UnitedHealth Group Inc. (NYSE:UNHB) just reported a 56% increase in profits in the quarter ending December 2016. The increase resulted from 3 things - growth in the company’s core insurance and Optum health-services arms as well as savings realized by pulling back from Affordable Care Act business.
Net income was $1.9 billion or $1.96 per share. This compares to $1.22 billion or $1.26 per share a year ago. In addition to items named above some analysts also attributed better-than-expected profits to strong investment income.
Exiting ACA – Focus On States
The company set aside funds against expected losses on its ACA business. Enrollment in individual plans dropped and UnitedHealth said it planned to effectively exit the ACA marketplace this year.
With Republicans in charge and promising to repeal and replace the ACA, UnitedHealth appears to be focusing on state-based health care products. This would offer the company more flexibility on a state by state basis, especially when compared with a centralized federal plan like the ACA.
Americans Want ACA
According to a new Wall Street Journal/NBC News poll, however, 45% of Americans think the 2012 health law is a “good idea’’ versus 41% who think it’s a “bad idea.” That’s the first time since the ACA was enacted that the % of poll respondents in favor of the program was larger than the % against the law.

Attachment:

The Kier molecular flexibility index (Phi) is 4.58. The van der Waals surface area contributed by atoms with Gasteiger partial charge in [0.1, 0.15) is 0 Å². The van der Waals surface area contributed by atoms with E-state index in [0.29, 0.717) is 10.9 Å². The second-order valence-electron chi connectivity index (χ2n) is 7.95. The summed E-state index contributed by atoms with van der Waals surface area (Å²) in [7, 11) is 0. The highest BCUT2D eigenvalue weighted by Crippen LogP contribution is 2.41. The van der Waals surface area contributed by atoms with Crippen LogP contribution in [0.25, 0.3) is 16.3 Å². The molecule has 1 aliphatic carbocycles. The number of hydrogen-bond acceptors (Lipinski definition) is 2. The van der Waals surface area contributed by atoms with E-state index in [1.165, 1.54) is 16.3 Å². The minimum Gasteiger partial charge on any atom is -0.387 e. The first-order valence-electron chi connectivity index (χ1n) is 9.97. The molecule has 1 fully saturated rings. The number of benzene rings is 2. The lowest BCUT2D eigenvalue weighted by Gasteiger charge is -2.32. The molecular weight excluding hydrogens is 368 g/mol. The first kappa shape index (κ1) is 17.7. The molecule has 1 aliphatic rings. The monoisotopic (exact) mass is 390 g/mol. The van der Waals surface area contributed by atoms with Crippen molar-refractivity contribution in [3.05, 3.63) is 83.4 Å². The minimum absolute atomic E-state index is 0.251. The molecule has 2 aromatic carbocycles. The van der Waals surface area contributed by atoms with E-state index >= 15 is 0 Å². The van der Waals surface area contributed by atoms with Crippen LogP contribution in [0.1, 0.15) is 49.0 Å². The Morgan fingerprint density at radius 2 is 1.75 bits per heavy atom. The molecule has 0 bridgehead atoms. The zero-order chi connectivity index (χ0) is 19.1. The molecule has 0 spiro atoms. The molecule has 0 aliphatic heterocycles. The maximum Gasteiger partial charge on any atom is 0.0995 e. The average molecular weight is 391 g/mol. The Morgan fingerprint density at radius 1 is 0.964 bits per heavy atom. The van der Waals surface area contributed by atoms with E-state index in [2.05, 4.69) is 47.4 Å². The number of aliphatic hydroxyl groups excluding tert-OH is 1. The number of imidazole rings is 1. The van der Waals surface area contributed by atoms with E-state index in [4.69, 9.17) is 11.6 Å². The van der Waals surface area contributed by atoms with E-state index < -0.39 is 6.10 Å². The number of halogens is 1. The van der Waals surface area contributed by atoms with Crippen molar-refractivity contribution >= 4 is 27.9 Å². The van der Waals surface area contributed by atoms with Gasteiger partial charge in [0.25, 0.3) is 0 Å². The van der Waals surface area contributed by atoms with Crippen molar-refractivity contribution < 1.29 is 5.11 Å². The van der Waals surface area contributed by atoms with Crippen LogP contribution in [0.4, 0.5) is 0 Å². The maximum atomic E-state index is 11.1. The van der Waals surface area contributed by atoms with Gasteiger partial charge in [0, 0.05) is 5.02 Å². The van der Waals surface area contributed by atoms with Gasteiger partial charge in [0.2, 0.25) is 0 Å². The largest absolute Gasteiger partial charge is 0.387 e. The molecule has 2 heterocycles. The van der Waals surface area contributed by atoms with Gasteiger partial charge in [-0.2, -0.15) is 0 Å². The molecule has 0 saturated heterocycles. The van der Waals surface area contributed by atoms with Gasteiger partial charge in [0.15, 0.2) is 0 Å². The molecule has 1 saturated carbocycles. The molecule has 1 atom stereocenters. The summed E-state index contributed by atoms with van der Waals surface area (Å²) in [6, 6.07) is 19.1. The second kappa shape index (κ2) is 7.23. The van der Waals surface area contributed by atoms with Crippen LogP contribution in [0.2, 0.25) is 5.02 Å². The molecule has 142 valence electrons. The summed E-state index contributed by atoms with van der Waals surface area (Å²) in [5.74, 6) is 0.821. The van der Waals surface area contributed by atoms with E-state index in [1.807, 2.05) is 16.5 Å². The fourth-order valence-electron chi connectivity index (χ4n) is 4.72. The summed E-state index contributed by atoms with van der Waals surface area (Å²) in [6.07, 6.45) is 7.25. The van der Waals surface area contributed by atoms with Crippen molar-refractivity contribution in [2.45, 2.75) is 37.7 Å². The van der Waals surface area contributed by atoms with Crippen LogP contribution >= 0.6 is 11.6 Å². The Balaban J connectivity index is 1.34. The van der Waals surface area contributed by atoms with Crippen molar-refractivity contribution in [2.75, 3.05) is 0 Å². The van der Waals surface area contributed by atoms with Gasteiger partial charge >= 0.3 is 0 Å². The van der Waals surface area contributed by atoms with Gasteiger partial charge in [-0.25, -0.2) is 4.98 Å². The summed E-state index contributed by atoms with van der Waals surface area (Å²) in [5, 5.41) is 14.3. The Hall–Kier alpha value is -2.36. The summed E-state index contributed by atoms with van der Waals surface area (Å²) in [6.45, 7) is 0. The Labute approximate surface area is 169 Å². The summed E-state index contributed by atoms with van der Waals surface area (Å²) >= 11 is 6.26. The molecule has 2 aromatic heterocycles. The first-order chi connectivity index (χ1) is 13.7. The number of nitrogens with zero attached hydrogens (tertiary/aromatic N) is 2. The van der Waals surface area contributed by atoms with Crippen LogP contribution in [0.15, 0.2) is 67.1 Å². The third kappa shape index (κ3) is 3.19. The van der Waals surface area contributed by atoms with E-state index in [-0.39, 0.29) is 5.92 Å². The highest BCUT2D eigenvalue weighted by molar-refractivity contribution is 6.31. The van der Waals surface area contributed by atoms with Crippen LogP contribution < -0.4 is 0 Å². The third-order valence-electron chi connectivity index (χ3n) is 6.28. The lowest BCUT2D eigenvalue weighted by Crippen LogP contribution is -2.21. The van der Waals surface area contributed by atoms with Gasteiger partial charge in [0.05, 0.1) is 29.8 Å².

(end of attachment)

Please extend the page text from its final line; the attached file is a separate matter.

These findings suggest the battle between Republicans who want to repeal the law and Democrats who oppose those efforts could be contentious. Among Republicans 76% oppose the law while 80% of Democrats favor it.
A Fitness Diversion?
Meanwhile, UnitedHealth, Fitbit Inc. (NYSE: FIT) and Qualcomm Inc. (NASDAQ:QCOMC) have joined together in a program designed to reward users up to $1,500 in health care credits for activities completed on their Fitbit Charge 2 devices. The program, called Motion, utilizes QualcommLife's 2net remote care cloud-based platform and offers users up to $4 a day for reaching fitness goals tracked by their Fitbit devices.
Fitbit co-founder James Park said, "We've worked closely with employers, but the insurance industry has taken a while because there [are] a lot of dollars at stake, so they've [done] very thorough research [and] a lot of internal studies that validate that using wearables can actually result in health care savings."
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Uncertainty About What Comes NextWith UnitedHealth now selling ACA coverage in just a handful of states and the status of the program uncertain at best, the company still sees promise in offering Medicaid coverage which is now offered in 31 states.
Beyond that, things are very muddy. This caused UnitedHealth CEO Stephen J. Hemsley to say recently, “We remain positive and constructive with respect to what ultimately evolves in the next phase of health care change.”